As Jabulani Leffall reports in his usual security missives, IT folks will have to deal with some 64 fixes in the 17 bulletins that Microsoft issued this week. Yes, that's quite a bit of work, but it's what happens when the output has been fairly insignificant the first few months to start 2011.
Dan Goodin at The Register reports that one of the fixes is for a flaw exposed during the CanSecWest Confab's Pwn2Own contest.
Posted by Michael Domingo on 04/12/2011 at 6:56 PM0 comments
When next Tuesday rolls up, admins will be scrambling to make sense of 17 fixes
that Microsoft will be pushing out. The most critical one affects those using IE, as it's cumulative, but the rest are Windows OS fixes. Microsoft's advanced bulletin mentions fixes rated as "important" coming for several tools in the Office suite.
Posted by Michael Domingo on 04/07/2011 at 5:29 PM0 comments
One would think you'd have to be near-genius, understand sophisticated hacking code, or bring a world leader to his knees through massive protests in order to shut down the Internet. No, all you need is a shovel
Posted by Michael Domingo on 04/05/2011 at 5:21 PM0 comments
Microsoft was founded 36 years ago this week by Bill Gates and Paul Allen. Yes, the company was founded nearly a year before Jobs/Wozniak/Wayne founded Apple Computer
. Quick quiz: Where was Microsoft founded?
Posted by Michael Domingo on 04/04/2011 at 5:17 PM3 comments
What do horses, satellites and texting have in common? They've all been deployed to get us closer together through communication. And this week was a pivotal one in telecommunication history. Call the first event old school telecomm: In 1860, the Pony Express was established and the first messages taken on horseback started in San Francisco, with the communication endpoint being St. Louis.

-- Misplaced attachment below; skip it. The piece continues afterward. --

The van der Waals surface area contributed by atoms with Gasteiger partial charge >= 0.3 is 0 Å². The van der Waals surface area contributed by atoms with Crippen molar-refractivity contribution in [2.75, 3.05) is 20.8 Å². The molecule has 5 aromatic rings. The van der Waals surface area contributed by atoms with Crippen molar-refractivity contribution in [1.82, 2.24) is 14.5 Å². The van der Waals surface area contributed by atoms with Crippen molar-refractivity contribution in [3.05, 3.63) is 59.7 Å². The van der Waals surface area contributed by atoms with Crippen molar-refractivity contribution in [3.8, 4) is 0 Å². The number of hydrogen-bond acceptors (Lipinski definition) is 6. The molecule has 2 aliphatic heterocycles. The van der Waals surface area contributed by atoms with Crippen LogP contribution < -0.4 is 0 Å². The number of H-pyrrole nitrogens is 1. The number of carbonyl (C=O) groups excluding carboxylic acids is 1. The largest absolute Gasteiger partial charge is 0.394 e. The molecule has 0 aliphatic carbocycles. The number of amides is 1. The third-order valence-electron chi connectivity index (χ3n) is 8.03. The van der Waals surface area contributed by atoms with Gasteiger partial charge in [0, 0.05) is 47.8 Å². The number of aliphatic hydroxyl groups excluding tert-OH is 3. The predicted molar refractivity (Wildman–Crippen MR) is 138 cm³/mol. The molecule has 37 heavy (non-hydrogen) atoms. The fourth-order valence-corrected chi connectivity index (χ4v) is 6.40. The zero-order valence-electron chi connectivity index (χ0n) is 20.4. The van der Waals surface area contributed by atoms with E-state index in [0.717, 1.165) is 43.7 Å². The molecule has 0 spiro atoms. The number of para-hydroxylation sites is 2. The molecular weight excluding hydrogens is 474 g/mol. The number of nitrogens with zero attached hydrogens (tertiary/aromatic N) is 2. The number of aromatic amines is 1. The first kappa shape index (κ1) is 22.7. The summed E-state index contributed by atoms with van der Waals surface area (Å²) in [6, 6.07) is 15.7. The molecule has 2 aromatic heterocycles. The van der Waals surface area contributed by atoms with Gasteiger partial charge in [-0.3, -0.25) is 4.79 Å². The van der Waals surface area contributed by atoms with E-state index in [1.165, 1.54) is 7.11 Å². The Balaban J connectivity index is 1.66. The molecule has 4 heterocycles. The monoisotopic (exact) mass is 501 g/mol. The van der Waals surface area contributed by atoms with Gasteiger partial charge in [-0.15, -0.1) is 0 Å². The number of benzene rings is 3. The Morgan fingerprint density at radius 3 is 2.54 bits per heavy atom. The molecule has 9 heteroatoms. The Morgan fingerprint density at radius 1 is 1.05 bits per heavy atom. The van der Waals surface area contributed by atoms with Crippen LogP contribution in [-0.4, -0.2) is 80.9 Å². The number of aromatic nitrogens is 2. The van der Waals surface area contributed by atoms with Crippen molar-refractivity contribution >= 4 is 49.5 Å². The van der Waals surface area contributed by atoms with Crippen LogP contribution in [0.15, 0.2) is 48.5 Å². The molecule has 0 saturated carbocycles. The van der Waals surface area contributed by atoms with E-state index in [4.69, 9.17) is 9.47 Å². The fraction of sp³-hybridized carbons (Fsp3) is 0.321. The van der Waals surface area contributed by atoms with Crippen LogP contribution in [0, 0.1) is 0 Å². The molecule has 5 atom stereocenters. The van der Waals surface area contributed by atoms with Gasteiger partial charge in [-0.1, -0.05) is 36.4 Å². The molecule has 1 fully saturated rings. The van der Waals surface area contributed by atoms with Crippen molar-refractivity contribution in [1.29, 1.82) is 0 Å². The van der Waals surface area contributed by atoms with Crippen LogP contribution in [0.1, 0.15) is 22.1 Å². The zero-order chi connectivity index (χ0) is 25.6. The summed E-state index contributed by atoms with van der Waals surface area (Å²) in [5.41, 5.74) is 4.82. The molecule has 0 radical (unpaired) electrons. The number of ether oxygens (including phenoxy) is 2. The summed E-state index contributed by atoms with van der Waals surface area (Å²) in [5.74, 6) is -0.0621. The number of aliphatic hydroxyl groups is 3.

We have to skip all the way to 1965, when the U.S. launched Intelsat 1 into orbit. And that made wireless communication possible and less expensive than laying down more trans-Atlantic cable. While Intelsat was mainly used for transmitting telephone and T.V. signals between Europe and North America, the satellites launched thereafter (including the latter Intelsat models) would have wider range, and be instrumental in our third event: transmitting the signals for the first mobile phone call made by researchers on April 3, 1973. Isn't it kind of weird that those mobile phones are now used mostly for texting?
Posted by Michael Domingo on 04/03/2011 at 5:26 PM0 comments
With the frequency with which we cover Apple in TWITH, you'd think we'd have to change the name of the magazine to Apple Certified Professional or something. Bear with me, this week, as I tell you an interesting fact about the company prior to its founding on April 1, 1976, by Steve Jobs, Steve Wozniak, and Ronald Wayne...
So the story goes that when Jobs and company were set to show their invention for the first time at a meeting of the Homebrew Computer Club, the computer actually had a tape drive in it.
On their way over to the meeting, they forgot the tape containing the programs they were going to impress the club with. The Woz, being the quick thinker he was, ejected the tape in the tape player, but Jobs stopped him. No joke, it was Jobs' own mix of Beatles music. So he handed him another tape off the car floor, Woz quickly wrote out some programs on that one from memory (no pun intended), and the rest is history.